The pudding pig-out began last year in early May when Phillips, 35, a civil engineer, was cruising the frozen food aisles and spied an ad announcing a Healthy Choice promotion: 500 frequent-flier miles for every 10 Universal Product Codes from its products—double that if the labels were mailed by May 31. "I thought this might be a good way to eat our way to Europe," recalls Phillips, who took $3,000 of his family's savings and began cleaning out supermarkets, sometimes filling up three shopping carts at a clip with the 25-cent puddings. "Shoppers who asked," he says, "I looked them in the eye and said, 'Y2K.' "
Back home, Phillips and his wife, Cindy, 35—who admits to panicking when she first saw the piles of pudding in the garage—and their daughters Katie, 7, and Emma, 5, buckled down to removing all those UPCs. "It was really fun," says Katie. "We rented movies; I got to stay up late." As the May 31 deadline loomed, Phillips began donating pudding to charities—provided they gave the family the bar codes. "The Salvation Army had a good sense of humor," he says. "They pulled the labels off about a dozen cases."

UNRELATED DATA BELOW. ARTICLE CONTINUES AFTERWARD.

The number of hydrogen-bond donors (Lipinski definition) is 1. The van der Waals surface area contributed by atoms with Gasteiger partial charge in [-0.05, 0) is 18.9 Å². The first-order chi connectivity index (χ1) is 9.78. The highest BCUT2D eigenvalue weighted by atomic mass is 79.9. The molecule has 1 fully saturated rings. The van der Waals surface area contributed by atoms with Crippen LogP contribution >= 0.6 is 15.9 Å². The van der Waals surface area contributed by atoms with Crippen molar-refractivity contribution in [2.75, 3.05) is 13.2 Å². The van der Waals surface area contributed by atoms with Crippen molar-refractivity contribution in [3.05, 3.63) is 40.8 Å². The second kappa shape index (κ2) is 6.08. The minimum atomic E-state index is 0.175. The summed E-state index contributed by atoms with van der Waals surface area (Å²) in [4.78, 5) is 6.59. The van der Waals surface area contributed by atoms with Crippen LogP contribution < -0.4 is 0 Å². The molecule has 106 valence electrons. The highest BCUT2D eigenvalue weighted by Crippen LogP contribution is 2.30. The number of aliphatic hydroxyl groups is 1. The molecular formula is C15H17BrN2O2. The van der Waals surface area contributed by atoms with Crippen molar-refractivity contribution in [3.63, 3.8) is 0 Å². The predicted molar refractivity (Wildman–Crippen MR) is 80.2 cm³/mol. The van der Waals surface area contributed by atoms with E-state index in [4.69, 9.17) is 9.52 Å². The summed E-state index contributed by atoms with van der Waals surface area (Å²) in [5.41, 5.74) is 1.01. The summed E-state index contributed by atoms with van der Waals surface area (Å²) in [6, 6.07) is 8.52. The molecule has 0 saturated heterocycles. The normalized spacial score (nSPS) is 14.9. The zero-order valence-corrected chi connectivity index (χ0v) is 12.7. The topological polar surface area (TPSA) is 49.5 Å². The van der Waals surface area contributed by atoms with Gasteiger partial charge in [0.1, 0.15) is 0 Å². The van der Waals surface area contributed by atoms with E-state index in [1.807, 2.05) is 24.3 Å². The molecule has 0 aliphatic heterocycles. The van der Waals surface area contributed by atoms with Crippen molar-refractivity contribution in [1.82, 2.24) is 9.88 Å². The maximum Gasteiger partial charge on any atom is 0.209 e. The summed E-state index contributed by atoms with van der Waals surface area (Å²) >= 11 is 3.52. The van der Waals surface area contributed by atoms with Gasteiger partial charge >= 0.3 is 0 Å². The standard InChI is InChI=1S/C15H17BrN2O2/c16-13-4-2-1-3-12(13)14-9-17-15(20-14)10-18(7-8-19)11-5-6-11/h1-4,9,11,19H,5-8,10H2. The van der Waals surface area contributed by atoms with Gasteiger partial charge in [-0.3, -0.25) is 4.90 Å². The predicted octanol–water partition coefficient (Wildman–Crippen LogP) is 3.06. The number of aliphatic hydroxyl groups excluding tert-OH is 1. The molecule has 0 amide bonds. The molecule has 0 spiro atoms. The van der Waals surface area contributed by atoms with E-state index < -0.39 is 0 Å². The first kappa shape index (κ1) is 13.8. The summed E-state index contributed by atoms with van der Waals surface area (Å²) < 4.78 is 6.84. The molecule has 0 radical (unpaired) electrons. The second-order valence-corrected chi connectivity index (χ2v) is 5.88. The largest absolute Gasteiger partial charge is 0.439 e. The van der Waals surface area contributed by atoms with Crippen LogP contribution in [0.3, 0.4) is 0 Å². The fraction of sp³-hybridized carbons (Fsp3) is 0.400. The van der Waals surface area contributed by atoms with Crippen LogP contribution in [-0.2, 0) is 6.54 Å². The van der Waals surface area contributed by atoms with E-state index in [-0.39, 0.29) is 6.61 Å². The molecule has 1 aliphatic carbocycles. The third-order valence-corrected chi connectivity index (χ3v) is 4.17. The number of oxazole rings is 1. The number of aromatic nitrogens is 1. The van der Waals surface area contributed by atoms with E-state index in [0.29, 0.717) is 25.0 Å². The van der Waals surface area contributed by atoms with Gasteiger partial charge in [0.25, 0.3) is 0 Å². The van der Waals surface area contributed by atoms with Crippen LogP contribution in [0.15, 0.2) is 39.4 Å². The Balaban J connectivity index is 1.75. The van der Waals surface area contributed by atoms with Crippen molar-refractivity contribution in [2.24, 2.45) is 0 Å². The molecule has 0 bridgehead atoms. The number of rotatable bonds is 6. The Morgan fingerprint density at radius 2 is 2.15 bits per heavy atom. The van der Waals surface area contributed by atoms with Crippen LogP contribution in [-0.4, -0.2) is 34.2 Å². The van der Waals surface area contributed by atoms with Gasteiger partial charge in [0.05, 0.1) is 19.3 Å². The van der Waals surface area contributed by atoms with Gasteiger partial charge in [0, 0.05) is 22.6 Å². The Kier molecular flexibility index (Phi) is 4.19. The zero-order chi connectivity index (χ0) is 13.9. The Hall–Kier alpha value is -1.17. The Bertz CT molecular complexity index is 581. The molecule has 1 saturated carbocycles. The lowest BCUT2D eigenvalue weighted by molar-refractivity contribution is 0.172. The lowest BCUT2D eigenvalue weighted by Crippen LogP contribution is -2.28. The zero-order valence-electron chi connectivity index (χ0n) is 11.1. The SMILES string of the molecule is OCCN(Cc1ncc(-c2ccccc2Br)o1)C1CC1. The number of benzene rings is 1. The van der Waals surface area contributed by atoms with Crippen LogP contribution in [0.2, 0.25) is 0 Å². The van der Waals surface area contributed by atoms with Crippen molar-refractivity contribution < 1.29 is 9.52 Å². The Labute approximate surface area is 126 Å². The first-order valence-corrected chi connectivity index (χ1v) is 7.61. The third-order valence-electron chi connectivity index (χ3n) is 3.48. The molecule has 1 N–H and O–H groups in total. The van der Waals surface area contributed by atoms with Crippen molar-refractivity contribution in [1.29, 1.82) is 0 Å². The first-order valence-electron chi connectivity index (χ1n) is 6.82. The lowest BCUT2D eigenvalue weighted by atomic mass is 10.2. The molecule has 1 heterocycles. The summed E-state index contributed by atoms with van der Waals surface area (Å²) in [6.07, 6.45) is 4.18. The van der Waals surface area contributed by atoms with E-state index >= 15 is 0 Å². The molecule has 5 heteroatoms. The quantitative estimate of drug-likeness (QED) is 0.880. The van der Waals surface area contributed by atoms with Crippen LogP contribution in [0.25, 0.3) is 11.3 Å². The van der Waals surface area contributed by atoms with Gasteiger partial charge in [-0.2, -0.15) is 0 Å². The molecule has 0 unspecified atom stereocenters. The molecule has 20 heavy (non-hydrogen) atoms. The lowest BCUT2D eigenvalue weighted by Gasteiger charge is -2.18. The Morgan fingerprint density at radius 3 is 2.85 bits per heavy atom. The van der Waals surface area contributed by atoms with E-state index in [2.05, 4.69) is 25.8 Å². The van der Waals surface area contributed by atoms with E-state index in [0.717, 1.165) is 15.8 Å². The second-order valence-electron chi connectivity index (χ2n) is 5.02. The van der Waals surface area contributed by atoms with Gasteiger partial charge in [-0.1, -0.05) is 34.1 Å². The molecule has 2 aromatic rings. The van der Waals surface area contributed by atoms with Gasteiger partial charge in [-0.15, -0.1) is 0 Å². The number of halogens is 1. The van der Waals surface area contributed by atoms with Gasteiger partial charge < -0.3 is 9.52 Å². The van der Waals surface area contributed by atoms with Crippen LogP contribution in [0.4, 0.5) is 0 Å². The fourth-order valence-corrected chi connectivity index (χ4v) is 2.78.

By mid-January, Phillips finally had his just desserts—frequent-flier miles worth as much as $50,000. In April he and the family will jet off to Spain, Italy and England, paying only $5 each in taxes. Don't expect Phillips to flip over flan, however. "I still like pudding," he says.
David Phillips may never again pay full price for a plane ticket. And unless he gets sick of chocolate, he may never have to buy dessert again either. His two-story house in Davis, Calif., is still chock-full of chocolate pudding—the remains of the 12,150 cups Phillips bought in three weeks in an effort that netted him and his family more than a million frequent-flier miles.